As We See It

[Pyramid of Biscuits]

Worries that grow from one of Vegas’ favorite symbols of luxury, the palm tree

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Palms were a symbol for early Greek and Roman victory; they were laid at Jesus’ feet; they are mentioned in the Quran more than 20 times.
Stacy J. Willis

It’s a beautiful pink-and-purple evening when we walk out of the Downtown Summerlin movie theater and look toward the city skyline. Strip lights are twinkling, the air is cool, and a row of palm trees is in silhouette.

Palm trees were the symbol of choice here—not hyper-alert yuccas, not gangly chollas, not the scrubby Creosote bushes that grow unassumingly all over this desert—sky-high, carefree, imported palm trees. They’re a symbol of leisure and luxury, of tropical exoticism, of casting off worries and enjoying the moment. Palm trees say, Relax, everything is fabulous.

But tonight they’re stressing me out. Truth be told, they always get my head churning—and right now, they remind me of Indonesia, where one of the world’s largest environmental disasters is taking place: massive slash-and-burn fires aimed at clearing land primarily for palm-oil plantations. The burning rainforests and peatlands are spewing so much toxic pollution that half a million people are sick or displaced, some have died from respiratory illness and six provinces have declared states of emergency. Reductively, the fires are driven by the multinational palm-oil industry, so that land can be reused to grow palms to make oil to sell cookies, cosmetics, soap, soda—commodities galore.

I stop to stare at the tall, simple palms. I know it’s a whole different chapter of the tree’s story here, so I try to shake the buzzkill and absorb the intended lux-life vibe. But something about palm trees belies simple symbolism. Just as something about simple symbolism belies Las Vegas.

* * * * *

Psalm 92:12—The righteous shall flourish like the palm tree. Though not native, palm trees inundate the city. They’re lined up in the median behind the Welcome to Downtown Las Vegas sign, they’re on top of Red Rock Resort, they’re on the Strip. They’re in parking lots and parks and yards. With more than 2,500 species to pick from, they’re in every landscape architect’s repertoire. Some sell for upwards of $15,000, making them a black-market commodity: Thieves in LA dressed in orange work-crew uniforms were caught stealing city palm trees in broad daylight a few years ago.

Palm trees have a long history in human culture: Date palms were present in early Mesopotamian civilizations, providing high-calorie fruit, frond shade and stem fiber for ropes. Palms were a symbol for early Greek and Roman victory; they were laid at Jesus’ feet; they are mentioned in the Quran more than 20 times. They grace the flags of nations and states; they provide medicine and fuel; they’re a landscaper’s easy staple and a marketer’s iconic building block. Tall and lean, short and squatty, fruitful or not, they’ve generally been viewed as life-giving and positive.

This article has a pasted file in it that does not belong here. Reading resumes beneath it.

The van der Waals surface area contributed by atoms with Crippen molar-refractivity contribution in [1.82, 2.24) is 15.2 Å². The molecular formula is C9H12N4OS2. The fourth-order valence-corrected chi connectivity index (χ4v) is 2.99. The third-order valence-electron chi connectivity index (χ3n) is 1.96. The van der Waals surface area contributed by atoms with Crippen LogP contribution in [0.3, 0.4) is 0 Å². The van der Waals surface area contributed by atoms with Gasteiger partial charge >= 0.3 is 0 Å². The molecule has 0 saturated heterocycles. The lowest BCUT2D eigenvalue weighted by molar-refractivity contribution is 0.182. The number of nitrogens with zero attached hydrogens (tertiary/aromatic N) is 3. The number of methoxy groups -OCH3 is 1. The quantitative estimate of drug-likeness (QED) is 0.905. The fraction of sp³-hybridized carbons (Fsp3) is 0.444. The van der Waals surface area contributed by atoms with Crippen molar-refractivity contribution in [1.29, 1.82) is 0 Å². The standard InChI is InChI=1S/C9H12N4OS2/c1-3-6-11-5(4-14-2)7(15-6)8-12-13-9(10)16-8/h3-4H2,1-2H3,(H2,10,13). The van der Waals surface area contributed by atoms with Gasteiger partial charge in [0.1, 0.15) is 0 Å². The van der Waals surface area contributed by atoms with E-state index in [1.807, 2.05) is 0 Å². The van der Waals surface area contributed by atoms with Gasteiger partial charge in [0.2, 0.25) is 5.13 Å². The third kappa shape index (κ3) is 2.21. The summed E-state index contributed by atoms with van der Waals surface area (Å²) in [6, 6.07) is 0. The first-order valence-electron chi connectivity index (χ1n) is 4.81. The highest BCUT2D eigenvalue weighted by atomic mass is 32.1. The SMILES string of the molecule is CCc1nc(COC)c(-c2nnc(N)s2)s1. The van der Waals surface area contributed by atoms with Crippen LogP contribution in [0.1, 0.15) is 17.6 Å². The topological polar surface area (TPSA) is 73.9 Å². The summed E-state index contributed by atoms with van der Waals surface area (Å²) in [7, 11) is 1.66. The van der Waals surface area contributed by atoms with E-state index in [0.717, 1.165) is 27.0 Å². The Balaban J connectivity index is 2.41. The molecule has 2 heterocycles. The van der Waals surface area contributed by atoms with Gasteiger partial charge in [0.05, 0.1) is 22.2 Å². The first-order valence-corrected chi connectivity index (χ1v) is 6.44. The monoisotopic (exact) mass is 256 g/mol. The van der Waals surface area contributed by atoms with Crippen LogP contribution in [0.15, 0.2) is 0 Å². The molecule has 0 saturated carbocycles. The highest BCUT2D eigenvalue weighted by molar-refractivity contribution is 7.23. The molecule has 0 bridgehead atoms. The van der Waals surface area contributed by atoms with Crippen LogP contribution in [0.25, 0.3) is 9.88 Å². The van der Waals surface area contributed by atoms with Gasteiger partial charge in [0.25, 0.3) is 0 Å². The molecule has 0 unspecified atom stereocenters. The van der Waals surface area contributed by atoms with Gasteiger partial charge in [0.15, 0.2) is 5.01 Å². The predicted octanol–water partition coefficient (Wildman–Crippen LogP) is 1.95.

And yet they also have a peculiar ability to take life away. In January, a 46-year-old North Las Vegas man died while trimming a 30-foot palm tree. He had climbed up the tree, inside the old fronds at the top, and began trimming. The fronds—which together can weigh hundreds of pounds—collapsed, crushed his chest and suffocated him. He was the second trimmer trapped and killed in a palm tree in North Las Vegas within a month. This happens often enough that some communities have created outreach campaigns to warn workers of the danger, instructing them to cut old fronds from the outside first—but that’s difficult without a crane, and cranes are pricey.

So the tree that symbolizes carefree escapism—a symbol we use prolifically in Las Vegas—can literally trap and kill its caretaker. When I see old palms with heavy, brown fronds—ignored too long in a forgotten neighborhood awaiting stop-gap maintenance, I don’t feel carefree or exotic. I don’t think everything is fabulous.

* * * * *

Triple irony: July, poolside at the Cosmopolitan. As tourists and locals bathed in layers of luxury, a play within a play emerged. A fire broke out and started burning palm trees—fake palm trees, in the desert, by the pool on the 14th floor. A huge plume of dark smoke showed up on social media. Guests fled. Was anyone drinking palm oil in their soda mixer? Wearing palm oil in their cosmetics? Eating palm oil in their chips when the fake palm tree/imitation of a symbol of luxury/overlooked reminder of heinous deforestation in Indonesia caught fire?

Thankfully, few were hurt and no one was killed. It wasn’t an environmental disaster that displaced villagers and suffocated children and demolished a rainforest for shampoo. Instead, the resort swiftly reopened the area and escapism resumed. Fabulously.

Truth is, the palm tree is a beautiful and multifaceted plant. But the reason I like them is in spite of, not because of, their overused connotation of leisure. I see them as fellow witnesses to our folly, dropped into all kinds of chaos, mutually uncomfortable and yet madly resilient.

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